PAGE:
Manchester is the second largest and third most visited city in the UK. It was one of the world’s first industrialized cities and a center of textile manufacturing. Many parts of Manchester have been revitalized since the 1960s and the closing of the port in the 1980s. Running in Manchester, UK is largely focused on several canal and riverside paths near the center, plus some pleasant parks in the outskirts.
The signature run in central Manchester is along the Rochdale Canal, with other canal routes along the Ashton Canal and Bridgewater Way. The continually improving Salford Quays, with the newly opened Imperial War Museum, have a pleasant path around the basins. About 5 miles south of the city, there’s a wonderful series of parks and fields forming a greenway connected by the River Mersey paths, which are the Manchester section of the Trans Pennine Trail. Although Manchester lacks an iconic park like other European cities, Heaton Park and Alexandra Park are offer good running options.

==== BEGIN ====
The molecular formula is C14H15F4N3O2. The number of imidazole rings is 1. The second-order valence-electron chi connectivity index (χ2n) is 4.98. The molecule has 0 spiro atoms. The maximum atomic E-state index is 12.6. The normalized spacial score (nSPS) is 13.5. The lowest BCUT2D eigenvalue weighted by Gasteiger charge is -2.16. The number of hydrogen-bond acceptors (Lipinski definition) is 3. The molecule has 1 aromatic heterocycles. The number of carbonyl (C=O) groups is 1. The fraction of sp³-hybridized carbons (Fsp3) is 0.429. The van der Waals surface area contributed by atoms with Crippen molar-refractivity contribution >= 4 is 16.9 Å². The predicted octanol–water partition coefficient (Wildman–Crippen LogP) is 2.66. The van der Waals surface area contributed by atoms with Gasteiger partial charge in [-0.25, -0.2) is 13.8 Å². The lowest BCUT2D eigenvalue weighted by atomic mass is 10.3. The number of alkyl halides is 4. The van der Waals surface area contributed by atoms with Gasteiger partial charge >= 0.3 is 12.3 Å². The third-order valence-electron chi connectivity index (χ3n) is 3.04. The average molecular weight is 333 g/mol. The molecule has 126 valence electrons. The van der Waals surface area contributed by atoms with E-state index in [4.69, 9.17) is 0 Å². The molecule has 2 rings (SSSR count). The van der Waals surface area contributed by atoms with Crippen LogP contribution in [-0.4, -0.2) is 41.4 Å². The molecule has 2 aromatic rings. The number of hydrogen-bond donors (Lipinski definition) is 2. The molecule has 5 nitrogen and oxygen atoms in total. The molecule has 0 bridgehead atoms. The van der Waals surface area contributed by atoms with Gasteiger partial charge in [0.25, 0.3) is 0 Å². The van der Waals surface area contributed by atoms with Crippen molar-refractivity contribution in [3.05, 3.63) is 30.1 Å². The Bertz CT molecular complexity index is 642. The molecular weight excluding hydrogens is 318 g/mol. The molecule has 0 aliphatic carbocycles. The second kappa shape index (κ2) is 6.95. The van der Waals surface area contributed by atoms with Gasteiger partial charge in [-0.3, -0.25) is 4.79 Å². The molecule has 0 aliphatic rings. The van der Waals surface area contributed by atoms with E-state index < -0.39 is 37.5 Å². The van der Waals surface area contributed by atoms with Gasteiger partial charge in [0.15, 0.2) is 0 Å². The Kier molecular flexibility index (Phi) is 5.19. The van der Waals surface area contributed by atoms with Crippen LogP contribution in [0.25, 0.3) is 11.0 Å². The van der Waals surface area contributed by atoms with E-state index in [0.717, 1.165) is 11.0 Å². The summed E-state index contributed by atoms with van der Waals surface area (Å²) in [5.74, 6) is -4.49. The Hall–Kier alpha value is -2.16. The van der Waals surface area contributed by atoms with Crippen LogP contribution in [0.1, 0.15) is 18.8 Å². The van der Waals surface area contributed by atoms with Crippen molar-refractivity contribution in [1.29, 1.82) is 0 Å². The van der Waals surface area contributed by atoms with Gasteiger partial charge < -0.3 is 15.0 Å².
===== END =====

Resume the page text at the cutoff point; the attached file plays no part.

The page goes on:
Central Manchester is on the eastern bank of the River Irwell, where you’ll find good views of the Pennine mountains to the north and east. The River Mersey runs south of the city. Architecture is a mix of Victorian, red brick, and more modern. Manchester has an extensive light rail system with 7 lines and 93 stops, and a large bus network.